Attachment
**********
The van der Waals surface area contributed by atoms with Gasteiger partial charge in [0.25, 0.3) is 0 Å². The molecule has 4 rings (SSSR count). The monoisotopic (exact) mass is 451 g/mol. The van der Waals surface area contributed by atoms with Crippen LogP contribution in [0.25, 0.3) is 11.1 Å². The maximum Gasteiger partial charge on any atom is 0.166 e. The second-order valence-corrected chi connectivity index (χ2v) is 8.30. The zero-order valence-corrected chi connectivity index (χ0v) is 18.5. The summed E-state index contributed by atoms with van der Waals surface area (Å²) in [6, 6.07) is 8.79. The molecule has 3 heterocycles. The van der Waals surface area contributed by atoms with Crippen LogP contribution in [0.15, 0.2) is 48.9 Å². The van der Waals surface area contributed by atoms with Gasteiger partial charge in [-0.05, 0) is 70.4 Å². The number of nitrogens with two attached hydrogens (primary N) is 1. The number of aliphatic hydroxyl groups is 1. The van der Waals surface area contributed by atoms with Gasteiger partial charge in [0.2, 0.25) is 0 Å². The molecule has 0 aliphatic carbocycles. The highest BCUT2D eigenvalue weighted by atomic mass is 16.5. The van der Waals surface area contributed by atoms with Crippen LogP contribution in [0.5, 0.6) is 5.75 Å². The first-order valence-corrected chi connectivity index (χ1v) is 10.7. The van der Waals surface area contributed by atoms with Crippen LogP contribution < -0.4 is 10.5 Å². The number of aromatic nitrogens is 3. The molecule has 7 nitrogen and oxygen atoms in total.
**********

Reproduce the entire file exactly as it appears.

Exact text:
The van der Waals surface area contributed by atoms with Gasteiger partial charge in [0.25, 0.3) is 0 Å². The molecule has 4 rings (SSSR count). The monoisotopic (exact) mass is 451 g/mol. The van der Waals surface area contributed by atoms with Crippen LogP contribution in [0.25, 0.3) is 11.1 Å². The maximum Gasteiger partial charge on any atom is 0.166 e. The second-order valence-corrected chi connectivity index (χ2v) is 8.30. The zero-order valence-corrected chi connectivity index (χ0v) is 18.5. The summed E-state index contributed by atoms with van der Waals surface area (Å²) in [6, 6.07) is 8.79. The molecule has 3 heterocycles. The van der Waals surface area contributed by atoms with Crippen LogP contribution in [0.15, 0.2) is 48.9 Å². The van der Waals surface area contributed by atoms with Gasteiger partial charge in [-0.05, 0) is 70.4 Å². The number of nitrogens with two attached hydrogens (primary N) is 1. The number of aliphatic hydroxyl groups is 1. The van der Waals surface area contributed by atoms with Gasteiger partial charge in [0.2, 0.25) is 0 Å². The molecule has 0 aliphatic carbocycles. The highest BCUT2D eigenvalue weighted by atomic mass is 16.5. The van der Waals surface area contributed by atoms with Crippen LogP contribution in [0.5, 0.6) is 5.75 Å². The first-order valence-corrected chi connectivity index (χ1v) is 10.7. The van der Waals surface area contributed by atoms with Crippen LogP contribution < -0.4 is 10.5 Å². The number of aromatic nitrogens is 3. The molecule has 7 nitrogen and oxygen atoms in total.